The Developing Brain

Few parents remember how their developing adolescent brain affected their perception of daily life. However, shaping treatment strategies around the teenage experience of the world is essential to improving treatment comfort, acceptance, and outcomes. 

Many parents do not understand why their teenage children occasionally behave in an irrational, impulsive, and sometimes dangerous way. They realize their teens don't think things through or fully consider the consequences of their actions. It is well-established that adolescents are more likely than young children or adults to take risks, frequently engaging in reckless experimentation with alcohol, tobacco, and drugs, unprotected sexual activity, violent and nonviolent crime, as well as reckless driving.

There is a biological explanation for this phenomenon. Adolescents differ significantly from adults in the way they behave, solve problems, and make decisions because the teenage brain is a work still in progress. Humans often have to age well beyond their 20th birthday before their brain matures to fully adult levels. 

The part of the brain that is still developing is the prefrontal cortex, the area responsible for executive decision-making. Developing brains may explain why teenagers can make so many bad judgment calls despite being aware of the possible consequences. They assess the risks differently from adults with fully developed brains. 

Teens are not oblivious to the negative consequences of their actions. Even if the negative consequences are fully known, however, they place more emphasis on the potential positive aspects of experience: the thrill, the shared adventure, the fun, the excitement of breaking the rules.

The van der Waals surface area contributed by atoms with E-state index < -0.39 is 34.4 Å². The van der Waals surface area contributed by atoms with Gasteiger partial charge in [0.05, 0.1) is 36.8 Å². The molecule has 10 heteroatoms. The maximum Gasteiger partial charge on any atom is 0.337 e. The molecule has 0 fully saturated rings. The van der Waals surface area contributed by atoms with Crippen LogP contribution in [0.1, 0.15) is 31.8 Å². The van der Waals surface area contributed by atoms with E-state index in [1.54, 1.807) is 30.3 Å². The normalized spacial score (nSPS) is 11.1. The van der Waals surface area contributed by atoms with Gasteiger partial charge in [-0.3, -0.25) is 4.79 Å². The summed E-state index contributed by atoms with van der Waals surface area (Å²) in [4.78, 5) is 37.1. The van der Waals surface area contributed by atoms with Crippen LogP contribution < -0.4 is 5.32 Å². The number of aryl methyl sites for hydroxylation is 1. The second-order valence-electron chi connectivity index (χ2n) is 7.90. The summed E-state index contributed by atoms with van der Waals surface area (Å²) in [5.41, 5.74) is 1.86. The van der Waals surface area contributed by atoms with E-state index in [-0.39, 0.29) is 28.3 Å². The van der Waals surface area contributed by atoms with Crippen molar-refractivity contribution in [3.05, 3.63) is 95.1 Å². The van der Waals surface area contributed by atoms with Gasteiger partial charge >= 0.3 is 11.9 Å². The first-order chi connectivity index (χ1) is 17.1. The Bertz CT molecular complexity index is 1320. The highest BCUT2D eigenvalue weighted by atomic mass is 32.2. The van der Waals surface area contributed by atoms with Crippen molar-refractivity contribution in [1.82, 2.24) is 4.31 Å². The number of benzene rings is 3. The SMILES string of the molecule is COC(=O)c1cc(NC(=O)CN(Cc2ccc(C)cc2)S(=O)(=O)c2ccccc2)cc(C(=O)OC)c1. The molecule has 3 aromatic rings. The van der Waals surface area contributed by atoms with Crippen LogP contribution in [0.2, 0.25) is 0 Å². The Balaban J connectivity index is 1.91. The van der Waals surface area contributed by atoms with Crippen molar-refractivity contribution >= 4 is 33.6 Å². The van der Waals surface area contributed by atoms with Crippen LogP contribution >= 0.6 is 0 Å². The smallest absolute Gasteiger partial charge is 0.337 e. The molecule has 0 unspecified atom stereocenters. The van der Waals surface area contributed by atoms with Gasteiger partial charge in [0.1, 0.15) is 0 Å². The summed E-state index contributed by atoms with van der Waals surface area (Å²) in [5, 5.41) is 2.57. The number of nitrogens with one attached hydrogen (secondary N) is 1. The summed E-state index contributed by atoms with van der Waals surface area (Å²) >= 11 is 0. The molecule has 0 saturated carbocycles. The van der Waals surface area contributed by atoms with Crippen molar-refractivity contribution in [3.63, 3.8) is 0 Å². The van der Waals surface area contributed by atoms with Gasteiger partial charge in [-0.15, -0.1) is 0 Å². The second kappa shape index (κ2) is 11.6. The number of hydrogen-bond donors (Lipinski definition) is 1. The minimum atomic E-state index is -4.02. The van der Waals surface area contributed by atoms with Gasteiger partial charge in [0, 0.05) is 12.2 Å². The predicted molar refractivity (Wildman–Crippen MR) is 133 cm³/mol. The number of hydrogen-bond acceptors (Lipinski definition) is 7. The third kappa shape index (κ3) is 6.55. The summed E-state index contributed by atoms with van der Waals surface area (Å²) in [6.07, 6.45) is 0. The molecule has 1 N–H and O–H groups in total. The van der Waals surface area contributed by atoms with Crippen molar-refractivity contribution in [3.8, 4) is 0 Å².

Adolescents are more likely to:

  • Act on impulse
  • Misread social cues and emotions
  • Get into accidents 
  • Get involved in physical altercations
  • Engage in dangerous behavior

Adolescents are less likely to:

  • Think before they act
  • Consider the consequences of their actions
  • Change their inappropriate behaviors

Teenagers are also particularly vulnerable to mental disorders, especially in times of crisis and intense stress. Severe mental health problems are more common in adolescents than asthma or diabetes. One in five teens will suffer a mental or behavioral disorder serious enough to affect their daily lives. 

If parents have any concerns that radical or progressive mood changes are happening, they should seek help for their child immediately. It is not always easy to tell normal adolescent mood swings from actual mental illness. Certain behaviors appear both in normal teens and in adolescents with severe conditions like depression, anxiety, or bipolar disorder. 

Adolescents are particularly risk-prone when they are in the company of their peers. The heightened importance of peer influence is a hallmark of adolescent psychosocial functioning and there is little doubt that the effects of peer influence are stronger during adolescence than in adulthood. A 2005 study found that exposure to peers during a risk-taking task doubled the amount of risky behavior among middle adolescents (15–17), increased it by 50 percent among college undergraduates, and had no impact at all among adults.

Adolescents are at a greater risk of misusing drugs and alcohol because of their vulnerability to mental health conditions and their risk-friendly, developing brains. While lacking fully developed impulse control, the adolescent brain is primed for learning. Its reward system will succumb much faster to the treacherous soothing or euphoric effects of addictive substances.  

At Turnbridge, adapting treatment plans to coincide with our understanding of the adolescent brain improves outcomes and effectiveness. Every aspect of treating young patients is tailored to their experience of the world — from resistance to authority, to lower attention spans, to physical and hormonal changes.